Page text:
I think Bryant is making the same mistake about Whitehead that Harman makes. See my earlier post in response to Harman.

Levi Bryant/Larval Subjects has laid down a clear and clarifying plumb-line definition for a contentious word that finds itself being thrown around the OOO blogosphere from time to time:  Correlationism. It has a fascinating biography. Harman recently offered his version of its history and conceptual origin.

Bryant’s was a very helpful post for me. His shift in emphasis from internal/endo-relations to external/exo-relations is definitely the sort of provocation contemporary thought needs to stir it from its humanist dreams and awaken it to the painful light of climate change and mass extinction. I wonder, though, if he means to include Whitehead among those internalists who fail to offer an adequate account of how ruptures in reality (sudden separations or novel connections) are possible…

I’d argue the fundamentally atomistic nature of actual occasions, as well as their capacity for negative prehension and conceptual reversion, makes room for the kind of creative/destructive relations among relata that Bryant wants to preserve. Whitehead’s remains an internally related universe, there’s no doubt about that. But its a universe just as clearly perpetually dividing from itself (Creativity=many become one, and increase by one).

In further agreement with Bryant, for Whitehead, no society is finally safe from disintegration. Enduring relations are fragile in the extreme. But when societies do manage to endure, they are not just bundles of qualities projected on the screen of bare sense-perception; rather, they become self-creating subject-superjects, real individual actors in the world in possession of their own unique and definite characteristics.

Where Bryant and Whitehead probably begin to differ rather starkly is on the issue of how to account for the qualitative character distinguishing each complex society of occasions as the individual that it is (in Circus Philosophicus, Harman calls this an object’s “style”). Whitehead has recourse both to the unique telos of each occasion’s subjective aim, and to the ingression of some relevant set of eternal objects. The initial relevancy of eternal objects to any finite occasion’s situation is a result of the harmonizing attunement sung by divinity at the origins of time.

Whitehead’s God is not the creator or designer of the world, however, but the fellow sufferer of its ongoing re-creation by Creativity. The song and the singer who tunes our universe is an ancient accident of Creativity.

Time is a moving image of eternity originating in the tension between the poles of beginning and ending, what Whitehead calls the primordial and consequential natures of God (two adjectives, one noun). If the beginning is God’s act of finite decision amidst infinite creative potential, the ending is the fact of God’s recollection of the diversity of actualities into a whole.

While any given society will surely some day pass away, each and every occasion of experience composing it achieves objective immortality in the eternally resurrecting body of divine memory.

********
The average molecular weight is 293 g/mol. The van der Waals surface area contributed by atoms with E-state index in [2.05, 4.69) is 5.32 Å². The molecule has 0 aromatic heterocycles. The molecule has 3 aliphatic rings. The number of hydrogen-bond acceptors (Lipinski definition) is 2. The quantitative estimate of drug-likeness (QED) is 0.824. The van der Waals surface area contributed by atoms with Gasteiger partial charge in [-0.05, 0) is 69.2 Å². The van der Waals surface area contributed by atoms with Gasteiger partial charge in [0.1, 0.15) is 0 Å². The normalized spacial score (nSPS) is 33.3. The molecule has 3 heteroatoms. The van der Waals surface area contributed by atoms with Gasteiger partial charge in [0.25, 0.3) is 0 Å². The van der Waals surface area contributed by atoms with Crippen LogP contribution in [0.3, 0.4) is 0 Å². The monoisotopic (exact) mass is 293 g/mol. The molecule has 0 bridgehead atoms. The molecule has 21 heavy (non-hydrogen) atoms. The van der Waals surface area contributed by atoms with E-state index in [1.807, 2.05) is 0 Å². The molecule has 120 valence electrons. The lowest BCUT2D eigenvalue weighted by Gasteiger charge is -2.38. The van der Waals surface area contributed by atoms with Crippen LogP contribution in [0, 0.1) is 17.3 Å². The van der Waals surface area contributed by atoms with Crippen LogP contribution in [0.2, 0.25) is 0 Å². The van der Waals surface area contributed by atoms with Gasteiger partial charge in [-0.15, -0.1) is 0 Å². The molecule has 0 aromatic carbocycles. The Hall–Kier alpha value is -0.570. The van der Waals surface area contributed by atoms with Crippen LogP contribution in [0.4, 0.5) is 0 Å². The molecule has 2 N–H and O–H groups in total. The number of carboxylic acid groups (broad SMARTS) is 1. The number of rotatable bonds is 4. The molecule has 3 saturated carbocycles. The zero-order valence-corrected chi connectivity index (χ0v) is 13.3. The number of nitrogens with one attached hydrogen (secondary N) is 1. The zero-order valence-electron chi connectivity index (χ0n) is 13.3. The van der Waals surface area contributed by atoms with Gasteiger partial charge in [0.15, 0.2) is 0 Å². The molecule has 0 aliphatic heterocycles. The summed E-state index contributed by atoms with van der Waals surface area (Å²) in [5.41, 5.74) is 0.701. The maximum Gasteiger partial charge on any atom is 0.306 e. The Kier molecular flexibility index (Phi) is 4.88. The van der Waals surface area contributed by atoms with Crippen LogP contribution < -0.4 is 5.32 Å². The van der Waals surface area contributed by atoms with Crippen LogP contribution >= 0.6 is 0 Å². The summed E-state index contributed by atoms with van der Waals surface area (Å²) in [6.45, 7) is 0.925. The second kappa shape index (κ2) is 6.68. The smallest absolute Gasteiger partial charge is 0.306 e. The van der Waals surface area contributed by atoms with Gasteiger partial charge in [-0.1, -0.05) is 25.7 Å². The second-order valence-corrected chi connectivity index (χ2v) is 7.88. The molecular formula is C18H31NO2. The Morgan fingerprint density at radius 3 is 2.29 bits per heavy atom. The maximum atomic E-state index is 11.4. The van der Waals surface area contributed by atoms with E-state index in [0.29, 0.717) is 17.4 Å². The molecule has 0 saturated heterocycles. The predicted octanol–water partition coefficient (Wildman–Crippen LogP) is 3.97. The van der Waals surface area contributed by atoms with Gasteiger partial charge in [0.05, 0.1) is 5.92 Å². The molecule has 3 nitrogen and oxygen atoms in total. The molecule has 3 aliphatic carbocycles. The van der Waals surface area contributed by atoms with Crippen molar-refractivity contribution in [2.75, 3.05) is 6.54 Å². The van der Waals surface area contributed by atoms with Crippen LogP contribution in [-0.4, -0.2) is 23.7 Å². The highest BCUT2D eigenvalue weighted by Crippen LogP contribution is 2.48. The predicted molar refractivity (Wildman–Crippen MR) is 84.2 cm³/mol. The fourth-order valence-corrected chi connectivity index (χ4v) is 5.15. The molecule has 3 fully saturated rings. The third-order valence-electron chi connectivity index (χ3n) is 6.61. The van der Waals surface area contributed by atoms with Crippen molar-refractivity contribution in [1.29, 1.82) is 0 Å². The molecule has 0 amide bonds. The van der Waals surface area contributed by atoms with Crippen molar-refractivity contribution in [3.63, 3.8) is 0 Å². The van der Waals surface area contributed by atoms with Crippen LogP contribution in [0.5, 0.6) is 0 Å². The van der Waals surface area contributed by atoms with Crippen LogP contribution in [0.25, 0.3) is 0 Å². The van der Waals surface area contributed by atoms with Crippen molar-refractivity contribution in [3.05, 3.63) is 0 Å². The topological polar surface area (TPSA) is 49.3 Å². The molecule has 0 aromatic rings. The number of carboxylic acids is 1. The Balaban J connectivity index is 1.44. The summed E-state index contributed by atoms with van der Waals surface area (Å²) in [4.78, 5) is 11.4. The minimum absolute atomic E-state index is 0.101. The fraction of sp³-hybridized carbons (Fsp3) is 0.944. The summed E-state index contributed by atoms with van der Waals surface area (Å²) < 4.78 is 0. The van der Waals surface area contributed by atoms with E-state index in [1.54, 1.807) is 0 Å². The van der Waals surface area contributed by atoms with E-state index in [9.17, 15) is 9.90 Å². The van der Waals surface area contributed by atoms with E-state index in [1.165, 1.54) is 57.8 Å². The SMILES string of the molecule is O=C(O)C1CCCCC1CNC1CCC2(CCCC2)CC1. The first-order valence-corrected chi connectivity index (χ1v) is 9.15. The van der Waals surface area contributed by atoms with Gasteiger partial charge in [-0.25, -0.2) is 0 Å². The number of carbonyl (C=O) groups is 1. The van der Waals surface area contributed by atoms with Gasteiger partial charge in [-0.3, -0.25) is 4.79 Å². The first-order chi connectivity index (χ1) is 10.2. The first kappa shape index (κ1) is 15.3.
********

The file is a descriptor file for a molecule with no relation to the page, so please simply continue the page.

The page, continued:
Adam/Knowledge Ecology has responded to my comment about the role of the divine in Whitehead’s metaphysical scheme. Let me say at the get go that Whitehead himself acknowledged that he didn’t sufficiently work out the relationship between God and the World in Process and Reality. I approach Whitehead’s scheme, then, as a hacker might go to work on a buggy program, casting aside what doesn’t work and building on what seems most promising. I think there is something profound about his underlying intuition concerning the divine’s power as that of a persuader, rather than a coercer, even if his explicit formulations seem to fall short of a coherent description of how exactly this would play out metaphysically.

Whitehead’s dipolar deity is intended to be a derivative notion of his conceptual categories. He had far more to say about God’s primordial pole than God’s consequent pole; he mentions the latter only a handful of times, always obscurely, while the former, the primordial pole, fits relatively clearly into his conceptual apparatus as that which values a definite set of eternal objects to provide the aesthetic lures that are the condition for the possibility of a cosmos. God’s primordial nature is eternal and so conditions Creativity, translating its immensity into something that finite actual occasions can decide upon and enjoy as distinct qualitative moments of experience. God’s consequent nature, in turn, is conditioned by Creativity: despite God’s attempt to restrain its relentlessly blind rush toward novelty, Creativity nonetheless breaks through to disturb the ordered universe as the freedom of each finite actual entity to decide upon its own subjective form. Creativity is the constant disruption of the constancy that would otherwise reign over things from eternity. God isn’t just eternal, but also has a consequent pole, which is God’s passive reception of Creativity in the form of the free decisions of all actualities. In God’s consequent pole, God becomes a fellow sufferer with all other creatures in the trammels of physical time.